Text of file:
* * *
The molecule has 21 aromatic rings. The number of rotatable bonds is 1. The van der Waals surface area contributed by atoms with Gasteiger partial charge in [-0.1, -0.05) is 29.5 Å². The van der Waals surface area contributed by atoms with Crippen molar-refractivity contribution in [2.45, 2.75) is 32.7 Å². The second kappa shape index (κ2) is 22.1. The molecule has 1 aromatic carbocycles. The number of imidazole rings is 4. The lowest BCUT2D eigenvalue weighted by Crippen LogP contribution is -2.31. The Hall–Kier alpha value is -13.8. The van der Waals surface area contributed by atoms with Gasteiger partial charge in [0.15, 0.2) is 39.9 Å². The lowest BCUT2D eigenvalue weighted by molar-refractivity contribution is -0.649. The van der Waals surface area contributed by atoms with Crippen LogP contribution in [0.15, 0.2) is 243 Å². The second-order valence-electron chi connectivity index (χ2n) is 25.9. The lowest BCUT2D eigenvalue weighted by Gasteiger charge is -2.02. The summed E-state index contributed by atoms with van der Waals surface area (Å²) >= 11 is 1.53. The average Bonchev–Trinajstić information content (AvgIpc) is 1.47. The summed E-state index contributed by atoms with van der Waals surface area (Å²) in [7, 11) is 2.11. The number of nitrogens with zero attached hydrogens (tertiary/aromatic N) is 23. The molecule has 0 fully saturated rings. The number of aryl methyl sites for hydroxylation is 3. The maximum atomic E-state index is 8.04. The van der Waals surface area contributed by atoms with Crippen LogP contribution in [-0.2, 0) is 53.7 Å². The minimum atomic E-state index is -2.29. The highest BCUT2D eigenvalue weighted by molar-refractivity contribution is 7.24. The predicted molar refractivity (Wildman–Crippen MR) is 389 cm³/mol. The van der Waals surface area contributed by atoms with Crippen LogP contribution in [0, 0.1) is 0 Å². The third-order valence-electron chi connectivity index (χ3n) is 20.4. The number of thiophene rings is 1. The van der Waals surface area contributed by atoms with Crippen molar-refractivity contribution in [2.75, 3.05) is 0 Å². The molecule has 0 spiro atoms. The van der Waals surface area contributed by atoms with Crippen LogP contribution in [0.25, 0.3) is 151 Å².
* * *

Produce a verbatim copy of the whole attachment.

The molecule has 21 aromatic rings. The number of rotatable bonds is 1. The van der Waals surface area contributed by atoms with Gasteiger partial charge in [-0.1, -0.05) is 29.5 Å². The van der Waals surface area contributed by atoms with Crippen molar-refractivity contribution in [2.45, 2.75) is 32.7 Å². The second kappa shape index (κ2) is 22.1. The molecule has 1 aromatic carbocycles. The number of imidazole rings is 4. The lowest BCUT2D eigenvalue weighted by Crippen LogP contribution is -2.31. The Hall–Kier alpha value is -13.8. The van der Waals surface area contributed by atoms with Gasteiger partial charge in [0.15, 0.2) is 39.9 Å². The lowest BCUT2D eigenvalue weighted by molar-refractivity contribution is -0.649. The van der Waals surface area contributed by atoms with Crippen LogP contribution in [0.15, 0.2) is 243 Å². The second-order valence-electron chi connectivity index (χ2n) is 25.9. The lowest BCUT2D eigenvalue weighted by Gasteiger charge is -2.02. The summed E-state index contributed by atoms with van der Waals surface area (Å²) >= 11 is 1.53. The average Bonchev–Trinajstić information content (AvgIpc) is 1.47. The summed E-state index contributed by atoms with van der Waals surface area (Å²) in [7, 11) is 2.11. The number of nitrogens with zero attached hydrogens (tertiary/aromatic N) is 23. The molecule has 0 fully saturated rings. The number of aryl methyl sites for hydroxylation is 3. The maximum atomic E-state index is 8.04. The van der Waals surface area contributed by atoms with Crippen LogP contribution in [-0.2, 0) is 53.7 Å². The minimum atomic E-state index is -2.29. The highest BCUT2D eigenvalue weighted by molar-refractivity contribution is 7.24. The predicted molar refractivity (Wildman–Crippen MR) is 389 cm³/mol. The van der Waals surface area contributed by atoms with Crippen LogP contribution in [0, 0.1) is 0 Å². The third-order valence-electron chi connectivity index (χ3n) is 20.4. The number of thiophene rings is 1. The van der Waals surface area contributed by atoms with Crippen molar-refractivity contribution in [2.75, 3.05) is 0 Å². The molecule has 0 spiro atoms. The van der Waals surface area contributed by atoms with Crippen LogP contribution in [0.25, 0.3) is 151 Å².